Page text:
I LOVE this book!!!! If you are a fanatic about classics and art then you will certainly enjoy this. Artist, RISD grad and now author Dinah Fried opens the book with her memories of reading the classics like HeidiLolita and Moby Dick. One of the more significant parts of these books though, for her, were the meals! Some of us might not think twice about that! Fried uses her talents as an artist to recreate some of the meals she read about and then photograph them. These meals are carefully curated and include a small excerpt from the story about the food along with some helpful and fun footnotes. It’s something book nerds and foodies can rejoice about! – Kristin

 

Staff Book Review

 The Bookish Life of Nina Hill
by Abbi Waxman

I picked up this book because the blurb mentioned the main character being a bookish, self-proclaimed introvert. Those are some of my favorite kind of people! Well, this book was, cute. In the literary world that is probably an insult. But I certainly don’t mean it that way! It was a quick read, but I enjoyed it! The beginning reminded me a lot of Eleanor Oliphant is Completely Fine but the surrounding story wasn’t quite as difficult. Each chapter begins with an illustration of her daily journal which adds a little humor and quirkiness.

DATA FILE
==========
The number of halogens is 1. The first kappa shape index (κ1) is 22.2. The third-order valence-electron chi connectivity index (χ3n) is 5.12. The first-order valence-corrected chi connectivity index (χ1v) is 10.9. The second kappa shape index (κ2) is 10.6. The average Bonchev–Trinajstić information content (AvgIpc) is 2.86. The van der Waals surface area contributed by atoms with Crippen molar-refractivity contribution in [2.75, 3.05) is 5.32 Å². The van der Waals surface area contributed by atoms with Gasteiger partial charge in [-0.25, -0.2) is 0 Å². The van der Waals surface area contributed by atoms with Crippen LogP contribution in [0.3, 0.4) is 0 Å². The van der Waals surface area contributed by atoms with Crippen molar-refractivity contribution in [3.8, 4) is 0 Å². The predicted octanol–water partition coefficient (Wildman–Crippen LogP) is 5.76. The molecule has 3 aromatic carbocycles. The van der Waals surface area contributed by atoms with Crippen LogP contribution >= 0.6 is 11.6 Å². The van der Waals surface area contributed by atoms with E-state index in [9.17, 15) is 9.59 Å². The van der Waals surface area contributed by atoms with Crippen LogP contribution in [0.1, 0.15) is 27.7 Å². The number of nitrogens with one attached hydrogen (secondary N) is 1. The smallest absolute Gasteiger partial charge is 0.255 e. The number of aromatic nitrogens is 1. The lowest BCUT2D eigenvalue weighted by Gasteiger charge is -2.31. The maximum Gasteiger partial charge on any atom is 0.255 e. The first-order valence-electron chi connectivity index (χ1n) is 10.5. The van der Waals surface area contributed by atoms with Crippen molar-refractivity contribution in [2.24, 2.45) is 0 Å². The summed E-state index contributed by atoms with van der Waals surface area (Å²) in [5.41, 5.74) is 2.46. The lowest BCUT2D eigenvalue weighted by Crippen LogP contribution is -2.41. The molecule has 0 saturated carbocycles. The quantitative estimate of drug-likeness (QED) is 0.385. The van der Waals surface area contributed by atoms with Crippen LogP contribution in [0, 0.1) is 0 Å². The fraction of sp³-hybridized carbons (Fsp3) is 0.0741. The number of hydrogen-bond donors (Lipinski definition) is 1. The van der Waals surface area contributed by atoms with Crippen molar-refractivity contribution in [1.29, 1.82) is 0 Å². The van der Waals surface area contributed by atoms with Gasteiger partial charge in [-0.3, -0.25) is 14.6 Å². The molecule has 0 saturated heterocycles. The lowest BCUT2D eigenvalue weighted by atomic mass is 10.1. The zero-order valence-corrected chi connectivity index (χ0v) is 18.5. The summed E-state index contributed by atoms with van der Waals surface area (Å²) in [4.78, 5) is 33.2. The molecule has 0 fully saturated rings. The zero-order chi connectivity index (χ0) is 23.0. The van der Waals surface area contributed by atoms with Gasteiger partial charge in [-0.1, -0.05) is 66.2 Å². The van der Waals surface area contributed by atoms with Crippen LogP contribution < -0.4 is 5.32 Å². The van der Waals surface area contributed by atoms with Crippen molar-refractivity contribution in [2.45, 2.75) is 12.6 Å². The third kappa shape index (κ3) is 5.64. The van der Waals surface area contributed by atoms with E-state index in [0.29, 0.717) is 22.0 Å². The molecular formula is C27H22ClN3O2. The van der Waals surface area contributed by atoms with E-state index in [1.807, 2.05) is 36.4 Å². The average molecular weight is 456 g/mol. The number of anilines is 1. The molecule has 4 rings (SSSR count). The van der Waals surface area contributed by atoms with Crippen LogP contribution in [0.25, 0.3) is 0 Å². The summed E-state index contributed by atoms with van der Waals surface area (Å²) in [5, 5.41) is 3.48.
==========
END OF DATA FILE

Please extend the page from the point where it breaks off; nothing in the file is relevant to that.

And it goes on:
– Kristin

Staff DVD Review

Disney’s new live action reboot of “Dumbo” is fun for the whole family, but I feel it lacks some of the key elements that deemed it a “classic.” Some of the parts from the original have been edited out to make it more appropriate for modern times, which is great, but I think deviating from the original storyline took away from the film as opposed to adding to it. All in all, it was a great film, but the original animated version from 1941 will always be THE classic. – Children’s Room Staff

Staff Review

Head-On: Stories of Alopecia
Editor: Deeann Callis Graham

If you know me, you know I am bald as the day I was born. I have Alopecia. I would wager money that most people have never even heard of Alopecia.  Sure you can Google the term and read about the disease but no website or pamphlet truly tells you what the diagnosis means and how it affects two percent of the population, emotionally. Well, enter Head-On: Stories of Alopecia. I sure wish this book were around during my initial diagnosis. The book is a collection of over seventy stories written by people of all ages who have had or have Alopecia. This book really covers it all. I strongly recommend reading this if you or someone you know has just be diagnosed with Alopecia. – Kristin A.